Victorian and Edwardian buildings are irreplaceable, cherished, diverse, beautiful, familiar and part of our everyday life. The Victorian Society fights for these buildings. Read about what we do.
St Mary's Convent church, Leeds (Grade II*-listed, 1852, Joseph Hansom & W Wardell (chancel & transepts added 1866 by E.W. Pugin))
Former Legat's School of Ballet, nr Rotherfield, East Sussex (Grade II-listed, 1865. Exterior: George Goldie, interior: E.W. Pugin)
The Victorian Society has released their annual Top 10 Endangered Buildings List which recognises at-risk Victorian and Edwardian buildings and structures throughout England and Wales. Now in its eleventh year, the list aims to expose the plight of these buildings in the hope that increased awareness and appreciation will help save them.
The former Coroner’s Court in Sheffield could be demolished in a matter of days unless developers are persuaded to change their minds.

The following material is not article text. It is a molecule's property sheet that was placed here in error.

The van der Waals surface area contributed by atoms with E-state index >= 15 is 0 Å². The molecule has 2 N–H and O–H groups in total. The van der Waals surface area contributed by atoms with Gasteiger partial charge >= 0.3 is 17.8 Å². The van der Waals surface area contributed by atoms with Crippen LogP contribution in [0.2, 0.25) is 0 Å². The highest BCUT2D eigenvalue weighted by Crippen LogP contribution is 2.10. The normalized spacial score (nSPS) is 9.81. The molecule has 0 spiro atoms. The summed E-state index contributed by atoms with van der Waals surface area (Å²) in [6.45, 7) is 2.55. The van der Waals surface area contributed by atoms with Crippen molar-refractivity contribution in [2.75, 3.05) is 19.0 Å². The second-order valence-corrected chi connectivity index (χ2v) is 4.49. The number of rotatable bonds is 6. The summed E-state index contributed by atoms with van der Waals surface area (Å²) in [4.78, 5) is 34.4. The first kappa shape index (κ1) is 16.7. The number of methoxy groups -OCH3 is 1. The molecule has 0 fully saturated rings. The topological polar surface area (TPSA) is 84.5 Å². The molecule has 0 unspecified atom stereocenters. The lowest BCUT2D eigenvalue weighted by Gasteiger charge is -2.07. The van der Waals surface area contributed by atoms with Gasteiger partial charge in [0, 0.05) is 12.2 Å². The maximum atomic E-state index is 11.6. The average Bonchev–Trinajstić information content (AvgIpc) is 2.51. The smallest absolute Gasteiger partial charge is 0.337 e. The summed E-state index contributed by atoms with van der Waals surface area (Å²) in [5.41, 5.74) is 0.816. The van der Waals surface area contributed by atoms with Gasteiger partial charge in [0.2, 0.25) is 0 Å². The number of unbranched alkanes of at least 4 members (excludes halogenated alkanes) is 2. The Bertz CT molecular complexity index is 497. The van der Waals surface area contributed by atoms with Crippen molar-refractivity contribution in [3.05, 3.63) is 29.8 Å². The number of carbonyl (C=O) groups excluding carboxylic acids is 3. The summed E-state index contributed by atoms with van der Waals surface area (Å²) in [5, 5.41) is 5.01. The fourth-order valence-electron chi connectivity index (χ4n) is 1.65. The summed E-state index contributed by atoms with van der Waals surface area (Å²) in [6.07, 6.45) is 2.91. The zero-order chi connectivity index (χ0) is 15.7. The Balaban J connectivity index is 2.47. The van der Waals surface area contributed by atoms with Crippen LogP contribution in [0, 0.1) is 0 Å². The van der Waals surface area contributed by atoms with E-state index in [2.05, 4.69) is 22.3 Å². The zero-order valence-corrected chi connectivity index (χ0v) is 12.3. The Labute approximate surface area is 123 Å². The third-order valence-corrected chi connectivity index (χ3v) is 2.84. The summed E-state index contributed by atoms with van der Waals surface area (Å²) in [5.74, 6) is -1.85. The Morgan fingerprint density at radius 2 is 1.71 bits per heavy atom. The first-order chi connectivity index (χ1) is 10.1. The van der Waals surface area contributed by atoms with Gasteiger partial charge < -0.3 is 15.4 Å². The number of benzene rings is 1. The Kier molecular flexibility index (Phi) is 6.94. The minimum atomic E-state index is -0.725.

Three Victorian buildings on Eleanor Street are at serious risk from a new planning application which seeks to completely demolish one and substantially demolish the others to be replaced with new commercial and residential units.
Much of the Victorian interiors of the chancel of St Botolph’s Church in Longthorpe are to be retained following a protracted legal battle between the parish and The Victorian Society.
The Chancellor of the Diocese of Bath and Wells has granted permission for Bath Abbey to permanently remove its fine nave pews, despite opposition from the Victorian Society.
The Victorian Society have applied for leave to appeal against the recent judgement in favour of removing the nave pews from Bath Abbey.
A trio of gasholders best known for providing the backdrop to The Oval cricket ground are at risk from a new planning application.
The winner of the Victorian Society’s 2017 Birmingham & West Midlands Conservation Award has been named as the former Green Lane Public Library and Baths, now the Green Lane Masjid and Community Centre.